Craic: Used to describe having fun.
Chancer: Used to describe someone who has a cheeky or risky personality.
Culchie: Someone who is from the Irish countryside
Deadly: something that is brilliant or class
Deadly serious: not to be confused with the above, someone uses this term to make a serious statement
Do you think I came up the lagan in a bubble? A phrase used when asking someone, do you think I’m stupid?
Donkeys: Used to describe a long period of time.
Effin and Blindin: used to describe someone who is cursing or using profanity.
Feck off: telling someone to go awat or clear off.
Free gaff: used to describe a free house.
Gawk: staring at someone or something.
Header: used to describe someone who is acting silly.
Horsing around: Used to describe someone who is messing around having fun or not completing a task properly.
Holy Joe: someone who is serious about their religion.
Kip: going for aquick nap.
Knackered: feeling exhausted or very tired.
Lass: used to describe a girl.
Lashing: Another term used to describe the wind.
Leg it: to run away.
Manky: something that is dirty or disgusting.
Not the full shilling: Someone who is not fully aware
Shattered: feeling extremely tired or fatigued.
Steaming: used to describe someone who is drunk.
Thick: someone who is acting stupid.
What’s the craic: Used to greet someone, asking them what’s up?
What’s the story: used to greet someone.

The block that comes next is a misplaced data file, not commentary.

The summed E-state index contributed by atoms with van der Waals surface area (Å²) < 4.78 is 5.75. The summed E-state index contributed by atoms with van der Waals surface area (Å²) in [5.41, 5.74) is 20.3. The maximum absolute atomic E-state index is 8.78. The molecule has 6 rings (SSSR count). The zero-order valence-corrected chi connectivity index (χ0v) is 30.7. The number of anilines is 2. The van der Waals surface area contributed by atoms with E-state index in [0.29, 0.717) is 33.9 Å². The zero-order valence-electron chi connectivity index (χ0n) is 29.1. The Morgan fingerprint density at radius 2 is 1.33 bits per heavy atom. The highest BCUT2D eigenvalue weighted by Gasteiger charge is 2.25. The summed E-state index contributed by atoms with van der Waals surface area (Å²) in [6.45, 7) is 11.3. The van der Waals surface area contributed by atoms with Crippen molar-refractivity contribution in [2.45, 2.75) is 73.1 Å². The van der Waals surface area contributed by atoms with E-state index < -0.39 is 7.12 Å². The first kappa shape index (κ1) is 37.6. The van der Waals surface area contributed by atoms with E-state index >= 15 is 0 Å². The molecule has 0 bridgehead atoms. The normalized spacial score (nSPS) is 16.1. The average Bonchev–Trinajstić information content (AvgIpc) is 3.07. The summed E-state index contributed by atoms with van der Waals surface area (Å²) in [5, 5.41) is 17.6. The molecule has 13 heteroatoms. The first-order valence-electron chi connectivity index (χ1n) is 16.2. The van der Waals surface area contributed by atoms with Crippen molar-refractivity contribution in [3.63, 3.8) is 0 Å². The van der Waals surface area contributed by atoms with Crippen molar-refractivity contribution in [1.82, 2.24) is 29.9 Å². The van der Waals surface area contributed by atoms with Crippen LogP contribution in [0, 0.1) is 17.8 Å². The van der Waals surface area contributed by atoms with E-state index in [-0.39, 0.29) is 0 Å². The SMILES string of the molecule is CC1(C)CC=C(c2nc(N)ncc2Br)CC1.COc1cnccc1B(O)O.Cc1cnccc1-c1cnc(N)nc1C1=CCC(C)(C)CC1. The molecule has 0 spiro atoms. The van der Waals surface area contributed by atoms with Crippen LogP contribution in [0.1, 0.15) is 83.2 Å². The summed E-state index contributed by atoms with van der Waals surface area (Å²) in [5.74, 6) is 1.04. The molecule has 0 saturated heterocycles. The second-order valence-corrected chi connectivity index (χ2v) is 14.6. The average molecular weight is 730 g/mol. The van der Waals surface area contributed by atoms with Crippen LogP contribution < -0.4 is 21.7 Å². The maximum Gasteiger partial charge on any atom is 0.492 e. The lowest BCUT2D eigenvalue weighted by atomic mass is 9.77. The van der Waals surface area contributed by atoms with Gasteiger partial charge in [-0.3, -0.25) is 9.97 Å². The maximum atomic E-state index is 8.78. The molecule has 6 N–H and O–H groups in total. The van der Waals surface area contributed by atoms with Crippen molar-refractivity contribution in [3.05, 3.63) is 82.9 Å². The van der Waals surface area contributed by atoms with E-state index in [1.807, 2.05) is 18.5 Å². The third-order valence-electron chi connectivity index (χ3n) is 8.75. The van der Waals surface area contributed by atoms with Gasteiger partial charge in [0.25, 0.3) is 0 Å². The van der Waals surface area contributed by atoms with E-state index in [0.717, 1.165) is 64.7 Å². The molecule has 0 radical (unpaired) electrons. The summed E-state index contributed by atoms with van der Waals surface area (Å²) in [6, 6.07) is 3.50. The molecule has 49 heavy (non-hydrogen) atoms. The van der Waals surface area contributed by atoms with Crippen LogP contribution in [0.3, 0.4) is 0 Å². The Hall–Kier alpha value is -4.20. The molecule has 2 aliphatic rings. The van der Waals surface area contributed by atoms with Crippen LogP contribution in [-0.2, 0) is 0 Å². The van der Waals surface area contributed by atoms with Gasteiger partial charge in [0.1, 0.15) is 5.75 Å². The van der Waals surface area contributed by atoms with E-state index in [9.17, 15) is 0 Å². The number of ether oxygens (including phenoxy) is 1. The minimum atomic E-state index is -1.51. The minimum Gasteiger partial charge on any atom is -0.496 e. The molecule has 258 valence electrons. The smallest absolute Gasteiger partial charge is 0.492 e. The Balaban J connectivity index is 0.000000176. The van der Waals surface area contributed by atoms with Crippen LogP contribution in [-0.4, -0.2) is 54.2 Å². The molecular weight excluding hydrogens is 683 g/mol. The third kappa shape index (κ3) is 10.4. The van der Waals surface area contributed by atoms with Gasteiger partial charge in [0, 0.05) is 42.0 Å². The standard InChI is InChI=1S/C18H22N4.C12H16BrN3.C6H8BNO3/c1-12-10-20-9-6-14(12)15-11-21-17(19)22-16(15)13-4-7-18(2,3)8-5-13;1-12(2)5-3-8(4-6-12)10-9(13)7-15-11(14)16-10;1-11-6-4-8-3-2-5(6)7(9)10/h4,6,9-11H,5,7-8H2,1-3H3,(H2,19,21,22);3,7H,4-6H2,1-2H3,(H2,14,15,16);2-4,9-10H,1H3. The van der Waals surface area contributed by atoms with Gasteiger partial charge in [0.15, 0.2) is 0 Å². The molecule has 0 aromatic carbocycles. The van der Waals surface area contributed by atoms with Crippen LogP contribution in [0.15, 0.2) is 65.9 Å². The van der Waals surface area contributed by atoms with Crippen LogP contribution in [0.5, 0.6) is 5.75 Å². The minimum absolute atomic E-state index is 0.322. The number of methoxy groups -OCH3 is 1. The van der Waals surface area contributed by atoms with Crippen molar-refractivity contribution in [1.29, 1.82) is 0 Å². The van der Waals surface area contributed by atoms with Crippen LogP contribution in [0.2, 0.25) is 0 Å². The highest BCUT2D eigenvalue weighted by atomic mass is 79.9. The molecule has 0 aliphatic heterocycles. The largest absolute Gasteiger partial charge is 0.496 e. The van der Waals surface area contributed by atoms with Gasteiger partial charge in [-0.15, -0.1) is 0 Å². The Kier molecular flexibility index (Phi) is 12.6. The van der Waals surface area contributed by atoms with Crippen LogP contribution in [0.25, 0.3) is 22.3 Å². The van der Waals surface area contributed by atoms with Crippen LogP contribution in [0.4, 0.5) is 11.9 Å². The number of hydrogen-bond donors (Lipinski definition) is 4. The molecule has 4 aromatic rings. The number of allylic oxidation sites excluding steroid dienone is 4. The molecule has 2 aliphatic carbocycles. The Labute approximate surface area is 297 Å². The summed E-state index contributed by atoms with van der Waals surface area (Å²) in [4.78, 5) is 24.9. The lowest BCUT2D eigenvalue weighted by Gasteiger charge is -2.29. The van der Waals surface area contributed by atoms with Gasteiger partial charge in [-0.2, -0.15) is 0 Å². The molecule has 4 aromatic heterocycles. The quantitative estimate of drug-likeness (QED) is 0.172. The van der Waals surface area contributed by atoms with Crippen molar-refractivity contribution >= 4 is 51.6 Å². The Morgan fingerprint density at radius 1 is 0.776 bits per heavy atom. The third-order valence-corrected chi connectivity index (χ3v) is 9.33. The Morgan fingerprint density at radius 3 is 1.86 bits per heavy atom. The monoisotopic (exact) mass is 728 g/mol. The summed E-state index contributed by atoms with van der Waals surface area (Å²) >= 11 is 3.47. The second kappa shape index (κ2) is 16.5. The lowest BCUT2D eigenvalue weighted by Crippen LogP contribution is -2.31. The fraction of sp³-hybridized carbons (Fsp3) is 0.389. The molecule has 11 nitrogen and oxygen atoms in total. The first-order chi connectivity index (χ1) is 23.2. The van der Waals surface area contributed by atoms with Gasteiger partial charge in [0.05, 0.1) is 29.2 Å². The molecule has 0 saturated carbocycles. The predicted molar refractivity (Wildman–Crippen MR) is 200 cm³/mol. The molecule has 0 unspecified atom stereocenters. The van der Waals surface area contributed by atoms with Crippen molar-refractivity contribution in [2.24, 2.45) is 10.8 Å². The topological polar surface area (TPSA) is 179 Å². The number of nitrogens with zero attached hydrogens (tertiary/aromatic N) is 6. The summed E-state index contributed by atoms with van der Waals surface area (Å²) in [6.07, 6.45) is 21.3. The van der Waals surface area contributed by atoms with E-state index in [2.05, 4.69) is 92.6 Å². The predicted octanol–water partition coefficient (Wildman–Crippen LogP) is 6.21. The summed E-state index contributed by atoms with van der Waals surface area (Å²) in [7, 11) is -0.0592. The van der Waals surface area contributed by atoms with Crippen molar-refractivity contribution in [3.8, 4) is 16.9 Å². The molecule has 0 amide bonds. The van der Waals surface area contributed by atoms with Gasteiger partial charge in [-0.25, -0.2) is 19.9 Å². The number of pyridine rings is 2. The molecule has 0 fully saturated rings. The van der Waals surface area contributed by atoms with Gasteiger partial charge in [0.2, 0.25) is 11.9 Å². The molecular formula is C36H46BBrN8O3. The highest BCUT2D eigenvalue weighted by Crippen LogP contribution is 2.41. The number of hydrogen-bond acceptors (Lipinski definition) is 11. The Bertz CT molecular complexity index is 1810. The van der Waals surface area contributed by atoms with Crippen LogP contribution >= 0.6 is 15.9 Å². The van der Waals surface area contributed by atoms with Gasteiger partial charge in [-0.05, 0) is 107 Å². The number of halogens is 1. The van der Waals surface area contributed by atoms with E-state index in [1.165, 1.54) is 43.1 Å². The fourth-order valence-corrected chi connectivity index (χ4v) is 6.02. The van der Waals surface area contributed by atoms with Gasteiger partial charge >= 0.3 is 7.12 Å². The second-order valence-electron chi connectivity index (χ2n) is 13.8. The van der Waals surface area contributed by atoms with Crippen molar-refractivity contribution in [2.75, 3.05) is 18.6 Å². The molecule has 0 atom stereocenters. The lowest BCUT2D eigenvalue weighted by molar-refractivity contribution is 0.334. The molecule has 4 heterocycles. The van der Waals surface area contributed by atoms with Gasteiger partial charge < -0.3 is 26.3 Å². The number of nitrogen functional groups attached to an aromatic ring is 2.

Irish Goodbye Poem
There is a fantastic poem written by Kimberly Casey, titled “Irish Goodbye”.
The poem explores Kimberly’s turbulent relationship with her Uncle who is now ill and in need of a liver transplant. At the end, she performs an Irish exit of her own, but perhaps the title is a metaphor for the strained relationship she experiences with a family member, who she is no longer on speaking terms with.
Click the link to read and/or listen to Irish Goodbye.
An Irish Goodbye Film
The 2022, BAFTA and Oscar award- winning black comedy, is another piece of art that embodies the metaphor of An Irish Goodbye. This short film follows the journey of two estranged brothers who reconcile after the death of their mother. It’s a bittersweet story that showcases the uniqueness of dark humour within the Irish.
Irish Goodbye meaning
Now that you know the meaning of an Irish goodbye and how you can execute it with ease, you may want to work it into your next social event. You may even come across someone doing it themselves, but now you know to let them have at it.
If interested, check out this blog to hear more about Irish traditions and local customs!